A woman in Rolesville, N.C., recently wrote, "I will not be renewing because one of your articles said 'The APOSTLE Luke.' Luke was a Gentile physician and NOT one of the twelve."
Who could have made such a blunder? It was me. March 11. I wrote it. I know Luke wasn't an apostle. I was probably thinking about the apostle Paul. That's no excuse. Dumb. Idiot.
Oh well, at least you see our style: Admit blunders. No cover-ups. When Winston Churchill (who was not an apostle) stayed at the White House during World War II and was taking a bath, Franklin Roosevelt in his wheelchair knocked on the door. Churchill's bodyguard opened it and remembered FDR looking "curiously beyond me." The bodyguard turned around to see Churchill standing there naked and saying, "Mr. President, I have nothing to hide."
Nor do we at WORLD. We keep track of the corrections we make at the end of our Mailbag pages when we get something wrong. We made 60 corrections from July 2004 through June 2005. That's 60 mistakes too many. More than one every issue.
Given our tiny staff and all the news/editorial pages we publish, more than 1,500 per year, it could be worse: The New York Times, with many more pages but an enormous staff, had 84 corrections in the last week of June alone. Still, we have tried this past year to do better, and maybe the effort has paid off: Our Mailbag editor counted 45 corrections for the publishing year that ended last month, a 25 percent reduction.
Well, 45 plus one: "the apostle Luke." Ugh. Sorry. If we're going to use a title, we need to get it right.
Which leads me to a change that diligent long-term readers may already have noticed in this issue: We're finally giving up courtesy titles (example: Mr.) as just about every publication other than The New York Times has done.
Our practice has been to use a person's full name upon first mention, along with (when relevant) a title of office: for example, Justice Antonin Scalia. On subsequent references we have simply called him Mr. Scalia. We have used Dr. for medical doctors only, except that we've referred to Dr. Dobson and Dr. Laura because those are the names they are known by. For lots of reasons we have dropped courtesy titles when the person referred to is dead. ("That's Mr. Chaucer to you" sounds weird.)
This seems simple, but in practice complications have continually arisen. Sometimes people have thought we were being discourteous when we referred to the president merely as Mr. Bush, to a great evangelist as Mr. Graham rather than Rev., and to a Ph.D. holder as Mr. We've had to dance around Mrs., Miss, and Ms. We find ourselves regularly making exceptions to avoid awkwardness. And a couple of interns have asked why, since I emphasize tight writing, we're adding an extra word each time we report a name. For space reasons we've already eliminated courtesy titles from headlines and captions.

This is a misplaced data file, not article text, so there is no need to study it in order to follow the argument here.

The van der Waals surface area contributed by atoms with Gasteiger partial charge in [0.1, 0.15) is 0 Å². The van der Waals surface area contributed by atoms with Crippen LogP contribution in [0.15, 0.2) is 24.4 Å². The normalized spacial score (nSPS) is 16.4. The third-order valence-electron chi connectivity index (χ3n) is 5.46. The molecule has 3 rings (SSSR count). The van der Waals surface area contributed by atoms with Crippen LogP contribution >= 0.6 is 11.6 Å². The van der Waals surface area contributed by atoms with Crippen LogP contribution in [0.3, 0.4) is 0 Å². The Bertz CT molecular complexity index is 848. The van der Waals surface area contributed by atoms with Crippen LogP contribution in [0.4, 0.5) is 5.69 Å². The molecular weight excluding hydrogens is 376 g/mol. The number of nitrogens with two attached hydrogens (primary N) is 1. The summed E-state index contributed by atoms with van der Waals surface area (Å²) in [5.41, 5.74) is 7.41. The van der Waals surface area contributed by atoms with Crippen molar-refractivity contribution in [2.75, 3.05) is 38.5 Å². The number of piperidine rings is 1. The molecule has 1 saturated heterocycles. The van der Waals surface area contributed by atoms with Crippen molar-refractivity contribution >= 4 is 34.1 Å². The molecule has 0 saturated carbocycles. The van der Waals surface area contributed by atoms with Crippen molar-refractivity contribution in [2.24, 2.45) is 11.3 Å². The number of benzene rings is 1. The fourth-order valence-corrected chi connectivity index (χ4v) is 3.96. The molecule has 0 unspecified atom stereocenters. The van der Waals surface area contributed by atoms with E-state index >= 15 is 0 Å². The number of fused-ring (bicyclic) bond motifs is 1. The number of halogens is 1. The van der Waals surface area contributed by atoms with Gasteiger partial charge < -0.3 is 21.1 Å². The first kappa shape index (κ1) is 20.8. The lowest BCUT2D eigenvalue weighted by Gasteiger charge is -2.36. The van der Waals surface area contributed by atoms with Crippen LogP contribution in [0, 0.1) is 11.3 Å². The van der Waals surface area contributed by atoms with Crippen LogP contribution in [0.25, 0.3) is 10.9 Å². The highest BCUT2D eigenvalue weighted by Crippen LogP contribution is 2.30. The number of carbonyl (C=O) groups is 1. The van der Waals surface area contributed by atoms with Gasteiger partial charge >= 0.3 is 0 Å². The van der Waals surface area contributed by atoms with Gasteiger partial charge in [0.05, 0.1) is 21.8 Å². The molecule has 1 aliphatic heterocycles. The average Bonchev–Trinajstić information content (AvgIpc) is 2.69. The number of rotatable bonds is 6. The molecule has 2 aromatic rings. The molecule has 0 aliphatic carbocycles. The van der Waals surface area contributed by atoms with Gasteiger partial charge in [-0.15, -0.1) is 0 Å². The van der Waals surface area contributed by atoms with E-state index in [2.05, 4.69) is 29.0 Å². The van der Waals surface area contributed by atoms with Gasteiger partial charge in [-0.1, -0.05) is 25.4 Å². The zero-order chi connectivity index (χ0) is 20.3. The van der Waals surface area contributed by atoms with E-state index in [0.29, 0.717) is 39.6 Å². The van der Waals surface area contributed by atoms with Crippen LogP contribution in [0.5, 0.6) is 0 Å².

The New York Times has faced similar nuances but has retained courtesy titles to promote an air of gentility. That attempt also gives us pause: Might courtesy titles, for the Times and ourselves, be a crutch? No matter what we're opposing, shouldn't we always be respectful of others? We need to work hard to make the content of our stories, not a superficial stylistic usage, convey the truth that we're all made in God's image.
So, beginning with this issue, the courtesy titles are gone. We do hope that courtesy will remain, and thoughtfulness as well. Which brings my loopy brain back around to Winston Churchill's naked exuberance. Of course he hid some molehills from Franklin Roosevelt, as diplomatic historians have noted, and he and FDR hid mountains-including the D-Day invasion site-from Hitler. Nor did U.S. journalists give aid and comfort to the Nazis.
Why, then, did The New York Times late in June help al-Qaeda, Hezbollah, and other terrorists by giving away how the Department of the Treasury works with international banks to track our enemies' money flow? I pray that Times editor Bill Keller does not style himself as the apostle Keller whose mission it is to bring peace (at any price) to the world. We, and our big newspaper colleagues, need the grace and the discernment to avoid blunders small and large.